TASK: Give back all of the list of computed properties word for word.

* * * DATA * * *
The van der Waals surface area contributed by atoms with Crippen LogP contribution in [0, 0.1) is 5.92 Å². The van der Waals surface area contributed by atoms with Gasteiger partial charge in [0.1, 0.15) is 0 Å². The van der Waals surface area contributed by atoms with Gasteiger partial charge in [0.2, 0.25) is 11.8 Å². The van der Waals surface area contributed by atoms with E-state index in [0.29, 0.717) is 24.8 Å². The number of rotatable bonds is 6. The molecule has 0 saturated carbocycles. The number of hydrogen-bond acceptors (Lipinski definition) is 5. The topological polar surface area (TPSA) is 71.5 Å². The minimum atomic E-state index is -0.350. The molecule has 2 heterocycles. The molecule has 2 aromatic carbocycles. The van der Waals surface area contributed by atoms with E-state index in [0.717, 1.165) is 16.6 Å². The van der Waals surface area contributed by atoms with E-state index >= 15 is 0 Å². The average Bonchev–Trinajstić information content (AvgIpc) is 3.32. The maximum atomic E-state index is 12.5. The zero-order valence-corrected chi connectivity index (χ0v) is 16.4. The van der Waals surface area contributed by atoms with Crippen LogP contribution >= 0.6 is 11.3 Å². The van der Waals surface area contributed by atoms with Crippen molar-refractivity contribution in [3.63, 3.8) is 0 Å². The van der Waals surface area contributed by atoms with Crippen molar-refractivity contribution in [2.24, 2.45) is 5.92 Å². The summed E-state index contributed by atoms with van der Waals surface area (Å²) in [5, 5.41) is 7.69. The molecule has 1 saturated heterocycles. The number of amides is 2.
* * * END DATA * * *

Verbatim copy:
The van der Waals surface area contributed by atoms with Crippen LogP contribution in [0, 0.1) is 5.92 Å². The van der Waals surface area contributed by atoms with Gasteiger partial charge in [0.1, 0.15) is 0 Å². The van der Waals surface area contributed by atoms with Gasteiger partial charge in [0.2, 0.25) is 11.8 Å². The van der Waals surface area contributed by atoms with E-state index in [0.29, 0.717) is 24.8 Å². The number of rotatable bonds is 6. The molecule has 0 saturated carbocycles. The number of hydrogen-bond acceptors (Lipinski definition) is 5. The topological polar surface area (TPSA) is 71.5 Å². The minimum atomic E-state index is -0.350. The molecule has 2 heterocycles. The molecule has 2 aromatic carbocycles. The van der Waals surface area contributed by atoms with E-state index in [0.717, 1.165) is 16.6 Å². The van der Waals surface area contributed by atoms with E-state index >= 15 is 0 Å². The average Bonchev–Trinajstić information content (AvgIpc) is 3.32. The maximum atomic E-state index is 12.5. The zero-order valence-corrected chi connectivity index (χ0v) is 16.4. The van der Waals surface area contributed by atoms with Crippen LogP contribution >= 0.6 is 11.3 Å². The van der Waals surface area contributed by atoms with Crippen molar-refractivity contribution in [3.63, 3.8) is 0 Å². The van der Waals surface area contributed by atoms with Crippen molar-refractivity contribution in [2.24, 2.45) is 5.92 Å². The summed E-state index contributed by atoms with van der Waals surface area (Å²) in [5, 5.41) is 7.69. The molecule has 1 saturated heterocycles. The number of amides is 2.